In this thesis candidate Oxygen Transport Membranes (OTMs) are studied. The general topic was to characterize and improve the structural and oxygen transport properties.
‘The ultimate aim is to obtain viable OTMs for application in power generation with carbon capture,’ says Rian Ruhl. ‘The most important properties to be improved, are magnitude of the oxygen flux and the chemical stability of the membrane material in demanding atmospheres containing steam and acidic gases.’
Rian worked on this as a member of the Mesa+ Inorganic Membranes Group. The project was part of the Green-CC Framework Program, initiated and supported by the European Commission.
‘18 partners worked on this program,’ Rian says. ‘We had half-yearly meetings involving researchers from various universities, companies and knowledge institutions. It was inspiring to hear of their results, for example on progress on materials properties. From the meetings we initiated collaborative projects. Also it led to interesting subprojects, for example to be performed by master students. Among other things, they designed novel simulations or integrated new materials within already existing membrane modules.’
In Rian Ruhls thesis work various topics passed by, all related to OTM. ‘Being part of the European program Green-CC offered freedom, as well as it provided me guidance,’ he says. ‘Working on parallel themes, I always found myself making vast progress on at least one of the topics.’
For example a new synthesis route of perovskite-type oxides (SrTi1-xFexO3-δ) was described. Here, a powder with an ultra-fine crystallite size of 20-40 nm was produced with excellent sinterability.
In a subsequent chapter the influence of yttrium dopant concentration on the performance and stability of perovskite-type oxides Ba0.5Sr0.5(Co0.8Fe0.2)1-xYxO3-δ was discussed. ‘Without yttrium doping, the material exhibits the highest oxygen flux through mixed ionic-electronic conducting membranes,’ Rian says. ‘Using Electrical Conductivity Relaxation and Scanning Electron Microscopy, results show that yttrium doping markedly improves the structural and performance stability of membranes.’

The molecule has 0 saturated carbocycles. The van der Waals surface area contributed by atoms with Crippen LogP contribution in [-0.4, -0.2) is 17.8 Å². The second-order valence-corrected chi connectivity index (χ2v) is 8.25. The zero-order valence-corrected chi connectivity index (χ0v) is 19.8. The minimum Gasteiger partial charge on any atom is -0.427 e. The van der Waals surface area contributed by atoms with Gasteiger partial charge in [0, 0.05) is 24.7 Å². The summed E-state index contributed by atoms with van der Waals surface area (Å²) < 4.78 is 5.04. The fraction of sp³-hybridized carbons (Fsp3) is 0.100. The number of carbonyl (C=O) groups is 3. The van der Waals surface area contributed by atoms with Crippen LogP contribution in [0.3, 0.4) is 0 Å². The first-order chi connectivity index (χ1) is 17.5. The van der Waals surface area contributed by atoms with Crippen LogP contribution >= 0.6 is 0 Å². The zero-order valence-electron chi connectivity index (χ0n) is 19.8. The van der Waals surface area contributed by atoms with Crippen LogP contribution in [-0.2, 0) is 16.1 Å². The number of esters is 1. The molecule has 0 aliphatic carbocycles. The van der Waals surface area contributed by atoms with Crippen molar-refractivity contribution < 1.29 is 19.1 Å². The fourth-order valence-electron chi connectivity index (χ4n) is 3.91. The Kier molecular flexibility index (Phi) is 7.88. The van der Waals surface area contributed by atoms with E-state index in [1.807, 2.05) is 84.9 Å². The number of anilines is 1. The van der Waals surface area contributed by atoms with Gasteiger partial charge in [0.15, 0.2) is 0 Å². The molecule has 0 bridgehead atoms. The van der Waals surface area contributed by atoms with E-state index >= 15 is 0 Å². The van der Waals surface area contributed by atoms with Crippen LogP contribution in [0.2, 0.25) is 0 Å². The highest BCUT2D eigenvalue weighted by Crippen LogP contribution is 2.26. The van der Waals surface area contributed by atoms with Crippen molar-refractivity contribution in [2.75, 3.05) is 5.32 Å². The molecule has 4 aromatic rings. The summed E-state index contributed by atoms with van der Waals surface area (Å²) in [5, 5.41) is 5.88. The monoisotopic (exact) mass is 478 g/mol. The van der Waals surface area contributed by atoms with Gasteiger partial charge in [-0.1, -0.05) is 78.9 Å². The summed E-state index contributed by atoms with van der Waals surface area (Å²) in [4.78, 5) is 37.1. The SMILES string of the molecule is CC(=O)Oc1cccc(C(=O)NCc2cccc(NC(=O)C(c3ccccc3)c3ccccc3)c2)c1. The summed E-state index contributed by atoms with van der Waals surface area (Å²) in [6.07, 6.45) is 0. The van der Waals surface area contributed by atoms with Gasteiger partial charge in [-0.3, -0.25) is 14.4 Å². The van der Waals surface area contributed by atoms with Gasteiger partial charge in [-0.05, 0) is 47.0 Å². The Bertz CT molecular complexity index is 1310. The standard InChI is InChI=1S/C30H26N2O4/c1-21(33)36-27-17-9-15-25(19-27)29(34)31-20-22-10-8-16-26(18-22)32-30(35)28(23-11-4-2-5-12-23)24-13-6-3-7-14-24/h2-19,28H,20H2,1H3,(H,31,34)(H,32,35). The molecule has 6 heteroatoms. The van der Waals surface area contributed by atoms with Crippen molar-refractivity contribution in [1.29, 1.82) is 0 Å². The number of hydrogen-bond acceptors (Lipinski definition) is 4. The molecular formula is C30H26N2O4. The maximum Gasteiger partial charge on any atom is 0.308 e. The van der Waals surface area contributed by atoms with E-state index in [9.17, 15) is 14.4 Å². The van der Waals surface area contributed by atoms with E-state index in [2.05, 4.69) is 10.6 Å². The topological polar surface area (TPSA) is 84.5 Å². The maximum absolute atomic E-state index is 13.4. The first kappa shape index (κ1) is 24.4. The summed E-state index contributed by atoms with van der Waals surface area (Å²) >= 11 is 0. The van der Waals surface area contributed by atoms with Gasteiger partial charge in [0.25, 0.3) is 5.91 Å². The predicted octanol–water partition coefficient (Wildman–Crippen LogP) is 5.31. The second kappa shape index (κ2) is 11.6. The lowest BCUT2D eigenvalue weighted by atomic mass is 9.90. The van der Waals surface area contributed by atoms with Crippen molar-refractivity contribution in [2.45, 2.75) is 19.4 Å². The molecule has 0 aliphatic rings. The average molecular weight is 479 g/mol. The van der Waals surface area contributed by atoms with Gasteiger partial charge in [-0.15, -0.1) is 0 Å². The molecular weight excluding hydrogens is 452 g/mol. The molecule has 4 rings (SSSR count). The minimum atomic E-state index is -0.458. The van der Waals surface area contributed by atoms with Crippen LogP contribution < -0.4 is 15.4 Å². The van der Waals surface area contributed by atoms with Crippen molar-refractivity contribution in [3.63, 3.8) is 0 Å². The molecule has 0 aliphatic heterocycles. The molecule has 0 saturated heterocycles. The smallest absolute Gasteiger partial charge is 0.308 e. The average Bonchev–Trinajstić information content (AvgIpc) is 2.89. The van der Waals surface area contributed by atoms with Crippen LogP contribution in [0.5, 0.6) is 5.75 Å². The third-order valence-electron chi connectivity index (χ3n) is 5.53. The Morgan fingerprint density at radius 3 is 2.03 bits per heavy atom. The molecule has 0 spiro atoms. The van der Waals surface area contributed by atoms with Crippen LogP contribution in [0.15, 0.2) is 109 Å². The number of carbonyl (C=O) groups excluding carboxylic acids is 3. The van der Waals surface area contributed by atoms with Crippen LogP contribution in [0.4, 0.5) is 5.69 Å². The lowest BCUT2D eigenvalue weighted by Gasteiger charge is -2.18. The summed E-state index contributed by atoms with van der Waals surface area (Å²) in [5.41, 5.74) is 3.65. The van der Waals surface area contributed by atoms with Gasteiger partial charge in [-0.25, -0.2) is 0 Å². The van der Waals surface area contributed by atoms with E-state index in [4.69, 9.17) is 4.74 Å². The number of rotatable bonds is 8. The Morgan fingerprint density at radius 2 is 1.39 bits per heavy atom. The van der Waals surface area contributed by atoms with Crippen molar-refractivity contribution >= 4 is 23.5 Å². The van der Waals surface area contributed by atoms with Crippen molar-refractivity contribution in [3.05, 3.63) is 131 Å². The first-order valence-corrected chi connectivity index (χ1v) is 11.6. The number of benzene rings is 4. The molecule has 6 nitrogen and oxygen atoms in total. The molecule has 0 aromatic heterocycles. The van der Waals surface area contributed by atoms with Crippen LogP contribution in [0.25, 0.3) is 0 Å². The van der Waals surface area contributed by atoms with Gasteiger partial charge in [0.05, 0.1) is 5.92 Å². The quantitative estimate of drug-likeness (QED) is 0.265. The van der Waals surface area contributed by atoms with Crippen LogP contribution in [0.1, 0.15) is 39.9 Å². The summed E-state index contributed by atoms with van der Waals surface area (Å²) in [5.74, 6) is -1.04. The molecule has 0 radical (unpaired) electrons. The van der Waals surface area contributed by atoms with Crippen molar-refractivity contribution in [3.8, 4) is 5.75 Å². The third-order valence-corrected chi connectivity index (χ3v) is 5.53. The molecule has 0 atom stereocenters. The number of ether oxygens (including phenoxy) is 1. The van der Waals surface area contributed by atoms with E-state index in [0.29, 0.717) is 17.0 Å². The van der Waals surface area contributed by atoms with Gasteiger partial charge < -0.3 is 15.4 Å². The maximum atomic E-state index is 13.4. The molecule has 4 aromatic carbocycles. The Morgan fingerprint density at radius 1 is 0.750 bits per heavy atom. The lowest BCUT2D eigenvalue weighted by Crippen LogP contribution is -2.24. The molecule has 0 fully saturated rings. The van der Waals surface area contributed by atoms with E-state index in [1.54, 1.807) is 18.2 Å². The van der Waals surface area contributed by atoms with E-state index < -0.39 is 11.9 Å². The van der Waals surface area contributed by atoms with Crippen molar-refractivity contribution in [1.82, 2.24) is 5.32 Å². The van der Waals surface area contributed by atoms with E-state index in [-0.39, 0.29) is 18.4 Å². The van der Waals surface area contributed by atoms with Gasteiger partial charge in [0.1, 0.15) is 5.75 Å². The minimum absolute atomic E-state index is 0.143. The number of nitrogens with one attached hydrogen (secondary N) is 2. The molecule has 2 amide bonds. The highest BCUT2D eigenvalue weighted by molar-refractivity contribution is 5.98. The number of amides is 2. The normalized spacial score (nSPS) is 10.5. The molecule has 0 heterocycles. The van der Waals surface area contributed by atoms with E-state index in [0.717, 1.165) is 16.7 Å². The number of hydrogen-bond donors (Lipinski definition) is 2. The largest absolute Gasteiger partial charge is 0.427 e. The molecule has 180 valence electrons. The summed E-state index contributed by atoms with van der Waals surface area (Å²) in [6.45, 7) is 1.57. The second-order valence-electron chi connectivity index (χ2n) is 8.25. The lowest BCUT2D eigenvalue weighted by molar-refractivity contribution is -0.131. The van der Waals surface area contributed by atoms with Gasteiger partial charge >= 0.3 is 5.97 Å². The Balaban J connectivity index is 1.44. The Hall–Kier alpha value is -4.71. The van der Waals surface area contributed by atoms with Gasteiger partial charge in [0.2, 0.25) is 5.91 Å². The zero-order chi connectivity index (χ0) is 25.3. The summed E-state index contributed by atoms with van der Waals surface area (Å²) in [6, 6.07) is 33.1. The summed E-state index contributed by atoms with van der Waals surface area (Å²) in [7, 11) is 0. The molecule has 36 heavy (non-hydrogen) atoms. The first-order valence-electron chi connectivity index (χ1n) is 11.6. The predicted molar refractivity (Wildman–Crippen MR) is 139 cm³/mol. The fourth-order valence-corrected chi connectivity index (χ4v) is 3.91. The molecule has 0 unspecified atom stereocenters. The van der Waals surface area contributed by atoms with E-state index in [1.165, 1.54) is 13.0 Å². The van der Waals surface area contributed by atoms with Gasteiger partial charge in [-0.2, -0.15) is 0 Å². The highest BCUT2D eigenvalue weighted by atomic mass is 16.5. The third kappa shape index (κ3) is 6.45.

Further, high-temperature X-ray diffraction studies showed that partial substitution can be a good tool to tailor membrane material properties.
‘Here, also electrical conductivity relaxation experiments were used,’ Rian says. ‘I benefited a great deal from the experimental expertise and equipment of colleagues and groups from within Mesa+. I believe these kinds of collaboration and sharing of knowledge and equipment can be further improved within Mesa+.’
Rian: ‘Also some fundamental questions were highlighted within my thesis, making my work even the more interesting and varied. I owe great thanks to Professor Henny Bouwmeester who always paid attention to details. He was always willing to spend time and effort to follow my progress and to make sure I expressed the results carefully. I have adopted this approach in my research and working attitude.’
While working on his last chapters and articles, Rian already found himself working at Océ in Venlo, in the South of the Netherlands. ‘I found a very interesting R&D job here,’ he says.
‘I can contribute to bring digital printing technologies further on the medium term. Working in a different team and in a different corporate culture, I will most certainly develop as a researcher and as a company employee. The time scales are tighter here, and I have a little less room to work on the details. My characterization techniques and experimental skills certainly are of great value here, for instance crystallography is used to bring this technology further and stay competitive within the printing market.’